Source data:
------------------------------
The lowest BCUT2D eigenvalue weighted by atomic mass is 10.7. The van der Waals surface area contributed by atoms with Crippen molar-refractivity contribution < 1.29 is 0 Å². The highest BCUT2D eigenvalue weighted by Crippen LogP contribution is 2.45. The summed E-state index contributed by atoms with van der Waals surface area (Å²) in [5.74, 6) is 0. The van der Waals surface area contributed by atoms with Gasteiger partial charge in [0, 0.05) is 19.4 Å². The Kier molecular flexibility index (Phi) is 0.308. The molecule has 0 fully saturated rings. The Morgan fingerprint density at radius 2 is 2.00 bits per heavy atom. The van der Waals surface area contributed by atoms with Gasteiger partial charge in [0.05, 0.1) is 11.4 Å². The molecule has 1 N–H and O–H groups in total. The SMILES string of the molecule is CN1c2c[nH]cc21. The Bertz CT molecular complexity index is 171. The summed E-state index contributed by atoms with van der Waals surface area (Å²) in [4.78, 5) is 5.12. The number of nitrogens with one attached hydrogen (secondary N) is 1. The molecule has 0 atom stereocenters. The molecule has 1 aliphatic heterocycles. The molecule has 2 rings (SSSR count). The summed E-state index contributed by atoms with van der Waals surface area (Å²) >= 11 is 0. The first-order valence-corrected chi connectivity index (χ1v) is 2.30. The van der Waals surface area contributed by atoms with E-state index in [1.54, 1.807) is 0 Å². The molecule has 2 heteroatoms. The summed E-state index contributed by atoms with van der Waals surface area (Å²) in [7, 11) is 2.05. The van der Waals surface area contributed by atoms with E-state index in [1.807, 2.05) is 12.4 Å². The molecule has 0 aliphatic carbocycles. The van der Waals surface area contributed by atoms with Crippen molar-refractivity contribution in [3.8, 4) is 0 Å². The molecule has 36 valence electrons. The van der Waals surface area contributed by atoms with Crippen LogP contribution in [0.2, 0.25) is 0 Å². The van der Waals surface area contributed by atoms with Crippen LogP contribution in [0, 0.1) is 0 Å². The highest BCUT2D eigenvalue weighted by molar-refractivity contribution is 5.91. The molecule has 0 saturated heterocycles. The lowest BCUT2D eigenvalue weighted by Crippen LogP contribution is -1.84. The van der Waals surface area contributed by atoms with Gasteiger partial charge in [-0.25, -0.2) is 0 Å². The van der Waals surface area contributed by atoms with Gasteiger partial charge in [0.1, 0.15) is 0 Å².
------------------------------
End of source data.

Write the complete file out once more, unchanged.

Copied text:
The lowest BCUT2D eigenvalue weighted by atomic mass is 10.7. The van der Waals surface area contributed by atoms with Crippen molar-refractivity contribution < 1.29 is 0 Å². The highest BCUT2D eigenvalue weighted by Crippen LogP contribution is 2.45. The summed E-state index contributed by atoms with van der Waals surface area (Å²) in [5.74, 6) is 0. The van der Waals surface area contributed by atoms with Gasteiger partial charge in [0, 0.05) is 19.4 Å². The Kier molecular flexibility index (Phi) is 0.308. The molecule has 0 fully saturated rings. The Morgan fingerprint density at radius 2 is 2.00 bits per heavy atom. The van der Waals surface area contributed by atoms with Gasteiger partial charge in [0.05, 0.1) is 11.4 Å². The molecule has 1 N–H and O–H groups in total. The SMILES string of the molecule is CN1c2c[nH]cc21. The Bertz CT molecular complexity index is 171. The summed E-state index contributed by atoms with van der Waals surface area (Å²) in [4.78, 5) is 5.12. The number of nitrogens with one attached hydrogen (secondary N) is 1. The molecule has 0 atom stereocenters. The molecule has 1 aliphatic heterocycles. The molecule has 2 rings (SSSR count). The summed E-state index contributed by atoms with van der Waals surface area (Å²) >= 11 is 0. The first-order valence-corrected chi connectivity index (χ1v) is 2.30. The van der Waals surface area contributed by atoms with E-state index in [1.54, 1.807) is 0 Å². The molecule has 2 heteroatoms. The summed E-state index contributed by atoms with van der Waals surface area (Å²) in [7, 11) is 2.05. The van der Waals surface area contributed by atoms with E-state index in [1.807, 2.05) is 12.4 Å². The molecule has 0 aliphatic carbocycles. The van der Waals surface area contributed by atoms with Crippen molar-refractivity contribution in [3.8, 4) is 0 Å². The molecule has 36 valence electrons. The van der Waals surface area contributed by atoms with Crippen LogP contribution in [0.2, 0.25) is 0 Å². The van der Waals surface area contributed by atoms with Crippen LogP contribution in [0, 0.1) is 0 Å². The highest BCUT2D eigenvalue weighted by molar-refractivity contribution is 5.91. The molecule has 0 saturated heterocycles. The lowest BCUT2D eigenvalue weighted by Crippen LogP contribution is -1.84. The van der Waals surface area contributed by atoms with Gasteiger partial charge in [-0.25, -0.2) is 0 Å². The van der Waals surface area contributed by atoms with Gasteiger partial charge in [0.1, 0.15) is 0 Å².